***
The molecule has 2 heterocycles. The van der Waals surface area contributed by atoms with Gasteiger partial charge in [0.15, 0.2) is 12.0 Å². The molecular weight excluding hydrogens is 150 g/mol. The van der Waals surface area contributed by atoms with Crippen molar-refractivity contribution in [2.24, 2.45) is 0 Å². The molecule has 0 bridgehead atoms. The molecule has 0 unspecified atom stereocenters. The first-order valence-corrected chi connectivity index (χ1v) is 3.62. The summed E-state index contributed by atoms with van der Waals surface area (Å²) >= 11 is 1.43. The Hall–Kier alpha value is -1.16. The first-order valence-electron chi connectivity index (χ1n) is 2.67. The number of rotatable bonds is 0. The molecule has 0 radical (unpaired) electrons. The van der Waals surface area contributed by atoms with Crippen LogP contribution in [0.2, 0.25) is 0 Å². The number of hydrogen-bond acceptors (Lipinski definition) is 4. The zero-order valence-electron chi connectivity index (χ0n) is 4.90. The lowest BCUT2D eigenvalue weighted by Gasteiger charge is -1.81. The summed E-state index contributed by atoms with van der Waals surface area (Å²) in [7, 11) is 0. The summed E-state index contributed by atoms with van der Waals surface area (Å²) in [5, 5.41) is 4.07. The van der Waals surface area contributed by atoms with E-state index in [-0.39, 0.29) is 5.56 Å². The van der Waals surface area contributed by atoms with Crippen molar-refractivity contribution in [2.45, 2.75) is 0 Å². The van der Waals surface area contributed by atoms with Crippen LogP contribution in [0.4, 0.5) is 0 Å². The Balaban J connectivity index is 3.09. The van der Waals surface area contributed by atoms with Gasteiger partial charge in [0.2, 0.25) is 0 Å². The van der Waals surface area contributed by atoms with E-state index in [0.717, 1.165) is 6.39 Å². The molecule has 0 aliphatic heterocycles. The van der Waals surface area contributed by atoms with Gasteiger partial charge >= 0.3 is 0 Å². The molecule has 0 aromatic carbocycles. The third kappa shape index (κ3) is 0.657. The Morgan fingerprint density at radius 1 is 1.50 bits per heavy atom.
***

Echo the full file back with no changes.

The molecule has 2 heterocycles. The van der Waals surface area contributed by atoms with Gasteiger partial charge in [0.15, 0.2) is 12.0 Å². The molecular weight excluding hydrogens is 150 g/mol. The van der Waals surface area contributed by atoms with Crippen molar-refractivity contribution in [2.24, 2.45) is 0 Å². The molecule has 0 bridgehead atoms. The molecule has 0 unspecified atom stereocenters. The first-order valence-corrected chi connectivity index (χ1v) is 3.62. The summed E-state index contributed by atoms with van der Waals surface area (Å²) >= 11 is 1.43. The Hall–Kier alpha value is -1.16. The first-order valence-electron chi connectivity index (χ1n) is 2.67. The number of rotatable bonds is 0. The molecule has 0 radical (unpaired) electrons. The van der Waals surface area contributed by atoms with Crippen LogP contribution in [0.2, 0.25) is 0 Å². The number of hydrogen-bond acceptors (Lipinski definition) is 4. The zero-order valence-electron chi connectivity index (χ0n) is 4.90. The lowest BCUT2D eigenvalue weighted by Gasteiger charge is -1.81. The summed E-state index contributed by atoms with van der Waals surface area (Å²) in [7, 11) is 0. The summed E-state index contributed by atoms with van der Waals surface area (Å²) in [5, 5.41) is 4.07. The van der Waals surface area contributed by atoms with E-state index in [-0.39, 0.29) is 5.56 Å². The van der Waals surface area contributed by atoms with Crippen molar-refractivity contribution in [2.45, 2.75) is 0 Å². The van der Waals surface area contributed by atoms with Crippen LogP contribution in [0.4, 0.5) is 0 Å². The Balaban J connectivity index is 3.09. The van der Waals surface area contributed by atoms with Gasteiger partial charge in [0.2, 0.25) is 0 Å². The van der Waals surface area contributed by atoms with E-state index in [0.717, 1.165) is 6.39 Å². The molecule has 0 aliphatic heterocycles. The van der Waals surface area contributed by atoms with Gasteiger partial charge >= 0.3 is 0 Å². The molecule has 0 aromatic carbocycles. The third kappa shape index (κ3) is 0.657. The Morgan fingerprint density at radius 1 is 1.50 bits per heavy atom.